I slept badly the night before the race and woke up wracked with nerves, knowing that I had taken on a highly ambitious challenge that would test me to the limits. This year the legendary Man vs Horse event at Llanwrtyd Wells attracted a record entry of more than 300 individual runners, a large brigade of cavalry and many relay teams.
Saturday dawned hot and dry, adding to my apprehension. Setting out a little late I was pursued to the race by a crazed woman in a black car – a member of the club, I wonder? As I had only previously done the final leg of the relay, choosing the right kit was a big decision. I felt somewhat over-kitted at the start with a “camel” backpack and a bumbag stuffed with various nutritious goodies. Was I carrying unnecessary weight or was I well-prepared given the conditions? Time would tell. Shod in my studded “mudclaw” cross country shoes I wondered whether I had chosen the appropriate footwear. A majority of runners appeared to have gone for cross-trainers or road shoes.
It was a relief to get the race underway and I deliberately began near to the back and at a very sedate pace. This proved to be a very good decision. In fact I was overtaking people steadily throughout the entire race and I am hard pressed to think of more than 3 or 4 people that overtook me. For my money the first leg, though the shortest, is also the hardest, climbing over 1,000 feet over some difficult ground at times (Dave Ameghino took a nasty fall at 6 miles). I felt tired as the first checkpoint approached and genuinely considered whether I would be able to complete the course. I must have been tired during the second leg, since as I write this article I can hardly remember it! So to the third leg and my secret weapon – jelly babies! You can forget your gel bars and your energy drinks; I am convinced that these are the greatest of all dietary supplements. They must be, since I experienced a huge ‘second wind’ around the 16 mile stage as we climbed up through a long, narrow forestry track; suddenly running was easy and I covered more miles in the fourth hour of the race than in any of the previous three. There were some spectacular views as we ‘topped out’ for the last time at around 18 miles and began the descent towards the finish.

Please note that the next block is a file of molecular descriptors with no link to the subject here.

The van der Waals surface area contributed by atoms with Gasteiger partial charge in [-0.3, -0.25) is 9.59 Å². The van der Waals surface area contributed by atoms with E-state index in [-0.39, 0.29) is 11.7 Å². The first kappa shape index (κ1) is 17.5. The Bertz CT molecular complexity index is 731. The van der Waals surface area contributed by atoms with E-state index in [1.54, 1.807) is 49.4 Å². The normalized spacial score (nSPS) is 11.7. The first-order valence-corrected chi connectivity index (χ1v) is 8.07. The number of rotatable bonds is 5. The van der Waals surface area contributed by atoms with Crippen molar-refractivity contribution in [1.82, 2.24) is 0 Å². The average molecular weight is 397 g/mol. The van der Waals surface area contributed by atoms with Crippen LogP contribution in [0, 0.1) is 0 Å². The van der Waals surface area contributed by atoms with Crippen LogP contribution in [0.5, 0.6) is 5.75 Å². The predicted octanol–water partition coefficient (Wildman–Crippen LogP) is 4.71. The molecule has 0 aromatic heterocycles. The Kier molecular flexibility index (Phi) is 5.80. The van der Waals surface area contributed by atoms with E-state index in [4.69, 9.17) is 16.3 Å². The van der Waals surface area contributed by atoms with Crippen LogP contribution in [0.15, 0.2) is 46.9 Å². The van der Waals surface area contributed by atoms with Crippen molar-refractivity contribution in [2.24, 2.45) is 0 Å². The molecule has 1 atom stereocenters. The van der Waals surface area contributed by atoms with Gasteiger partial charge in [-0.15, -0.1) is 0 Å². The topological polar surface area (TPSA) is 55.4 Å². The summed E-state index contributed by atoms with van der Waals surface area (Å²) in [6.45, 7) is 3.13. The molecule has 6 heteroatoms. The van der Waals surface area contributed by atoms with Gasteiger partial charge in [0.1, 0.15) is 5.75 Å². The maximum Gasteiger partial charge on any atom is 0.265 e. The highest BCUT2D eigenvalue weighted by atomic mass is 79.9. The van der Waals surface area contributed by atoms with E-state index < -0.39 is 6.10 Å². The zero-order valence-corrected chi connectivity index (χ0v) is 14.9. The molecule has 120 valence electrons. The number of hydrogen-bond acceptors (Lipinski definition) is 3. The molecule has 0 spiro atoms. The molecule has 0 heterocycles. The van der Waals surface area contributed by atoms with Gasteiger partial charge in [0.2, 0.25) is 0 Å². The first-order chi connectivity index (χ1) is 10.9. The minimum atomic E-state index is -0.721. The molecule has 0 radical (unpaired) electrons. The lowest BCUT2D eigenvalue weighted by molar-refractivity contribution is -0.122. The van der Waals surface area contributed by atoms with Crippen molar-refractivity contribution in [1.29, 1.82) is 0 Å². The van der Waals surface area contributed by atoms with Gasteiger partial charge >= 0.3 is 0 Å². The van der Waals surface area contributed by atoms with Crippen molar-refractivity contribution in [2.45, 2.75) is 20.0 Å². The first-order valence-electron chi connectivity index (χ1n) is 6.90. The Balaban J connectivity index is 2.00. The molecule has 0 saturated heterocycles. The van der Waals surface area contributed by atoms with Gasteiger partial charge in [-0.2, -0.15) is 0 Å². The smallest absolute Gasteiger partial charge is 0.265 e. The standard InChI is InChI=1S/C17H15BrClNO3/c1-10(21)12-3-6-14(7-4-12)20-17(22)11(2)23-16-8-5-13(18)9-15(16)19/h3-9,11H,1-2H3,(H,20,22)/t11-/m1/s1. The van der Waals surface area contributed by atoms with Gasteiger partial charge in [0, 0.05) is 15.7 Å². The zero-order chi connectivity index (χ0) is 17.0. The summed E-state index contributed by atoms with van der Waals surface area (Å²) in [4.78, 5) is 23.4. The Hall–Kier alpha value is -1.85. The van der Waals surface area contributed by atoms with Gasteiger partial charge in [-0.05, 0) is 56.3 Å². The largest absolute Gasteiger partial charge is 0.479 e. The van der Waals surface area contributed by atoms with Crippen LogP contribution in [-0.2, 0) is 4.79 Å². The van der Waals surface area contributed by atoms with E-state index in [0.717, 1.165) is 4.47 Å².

And so to the results; I was unashamedly delighted to finish 120th out of 329 competitors and 5th Vet55 in 4:18, which bodes well for the Hereford Marathon in September.
The contingent of individual Croft runners included Glyn Williams (62/3:55), Dave George (88, 4:08), Dave Ameghino (113, 4:17), Martin Williams who succumbed to cramp (126, 4:22) and Gary Gunner (160, 4:31). Total distance was 23.7 miles, with 3,834ft of climb.
I do hope I haven’t missed anyone and I trust the relay team will post their own account. Intriguingly, the first female, finishing 8th overall in 3:07 was a certain Chrissie Wellington (Birmingham Running and Triathlon Club), surely not the legendary ‘ironwoman’ and one of our greatest ever athletes? If this is confirmed I shall dine out on it.